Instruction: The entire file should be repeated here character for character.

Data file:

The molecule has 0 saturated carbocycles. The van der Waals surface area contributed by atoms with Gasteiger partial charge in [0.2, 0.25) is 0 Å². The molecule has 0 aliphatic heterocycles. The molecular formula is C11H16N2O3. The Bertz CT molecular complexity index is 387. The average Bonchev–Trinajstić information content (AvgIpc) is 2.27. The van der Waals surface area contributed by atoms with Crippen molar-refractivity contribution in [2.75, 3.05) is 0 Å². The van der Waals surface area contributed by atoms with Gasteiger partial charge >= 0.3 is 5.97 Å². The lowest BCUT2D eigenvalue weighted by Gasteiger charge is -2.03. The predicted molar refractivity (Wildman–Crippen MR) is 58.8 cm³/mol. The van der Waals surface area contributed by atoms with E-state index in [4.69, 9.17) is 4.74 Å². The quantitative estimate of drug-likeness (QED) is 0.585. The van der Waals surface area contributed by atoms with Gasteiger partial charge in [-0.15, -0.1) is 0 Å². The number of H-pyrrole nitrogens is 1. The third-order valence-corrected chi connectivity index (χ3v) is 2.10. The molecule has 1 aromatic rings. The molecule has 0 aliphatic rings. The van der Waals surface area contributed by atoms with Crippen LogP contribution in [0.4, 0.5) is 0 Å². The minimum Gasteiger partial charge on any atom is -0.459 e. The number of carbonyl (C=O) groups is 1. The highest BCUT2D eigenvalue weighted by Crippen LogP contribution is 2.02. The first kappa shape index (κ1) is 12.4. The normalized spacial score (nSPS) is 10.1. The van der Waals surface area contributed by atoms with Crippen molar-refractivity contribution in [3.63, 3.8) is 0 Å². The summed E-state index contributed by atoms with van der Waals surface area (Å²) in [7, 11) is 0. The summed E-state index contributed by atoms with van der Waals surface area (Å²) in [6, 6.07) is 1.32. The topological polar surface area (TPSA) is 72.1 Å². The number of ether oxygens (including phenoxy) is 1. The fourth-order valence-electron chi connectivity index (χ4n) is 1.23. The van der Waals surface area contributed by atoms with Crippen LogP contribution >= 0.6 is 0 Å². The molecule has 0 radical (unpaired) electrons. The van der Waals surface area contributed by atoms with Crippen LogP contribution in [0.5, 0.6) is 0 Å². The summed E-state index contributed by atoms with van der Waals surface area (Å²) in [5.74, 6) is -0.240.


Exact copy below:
The molecule has 0 saturated carbocycles. The van der Waals surface area contributed by atoms with Gasteiger partial charge in [0.2, 0.25) is 0 Å². The molecule has 0 aliphatic heterocycles. The molecular formula is C11H16N2O3. The Bertz CT molecular complexity index is 387. The average Bonchev–Trinajstić information content (AvgIpc) is 2.27. The van der Waals surface area contributed by atoms with Crippen molar-refractivity contribution in [2.75, 3.05) is 0 Å². The van der Waals surface area contributed by atoms with Gasteiger partial charge >= 0.3 is 5.97 Å². The lowest BCUT2D eigenvalue weighted by Gasteiger charge is -2.03. The predicted molar refractivity (Wildman–Crippen MR) is 58.8 cm³/mol. The van der Waals surface area contributed by atoms with E-state index in [4.69, 9.17) is 4.74 Å². The quantitative estimate of drug-likeness (QED) is 0.585. The van der Waals surface area contributed by atoms with Gasteiger partial charge in [-0.15, -0.1) is 0 Å². The number of H-pyrrole nitrogens is 1. The third-order valence-corrected chi connectivity index (χ3v) is 2.10. The molecule has 1 aromatic rings. The molecule has 0 aliphatic rings. The van der Waals surface area contributed by atoms with Crippen LogP contribution in [0.4, 0.5) is 0 Å². The minimum Gasteiger partial charge on any atom is -0.459 e. The number of carbonyl (C=O) groups is 1. The highest BCUT2D eigenvalue weighted by Crippen LogP contribution is 2.02. The first kappa shape index (κ1) is 12.4. The normalized spacial score (nSPS) is 10.1. The van der Waals surface area contributed by atoms with Crippen molar-refractivity contribution in [3.63, 3.8) is 0 Å². The summed E-state index contributed by atoms with van der Waals surface area (Å²) in [7, 11) is 0. The summed E-state index contributed by atoms with van der Waals surface area (Å²) in [6, 6.07) is 1.32. The topological polar surface area (TPSA) is 72.1 Å². The number of ether oxygens (including phenoxy) is 1. The fourth-order valence-electron chi connectivity index (χ4n) is 1.23. The van der Waals surface area contributed by atoms with Crippen LogP contribution >= 0.6 is 0 Å². The molecule has 0 radical (unpaired) electrons. The van der Waals surface area contributed by atoms with Crippen LogP contribution in [0.5, 0.6) is 0 Å². The summed E-state index contributed by atoms with van der Waals surface area (Å²) in [5.74, 6) is -0.240.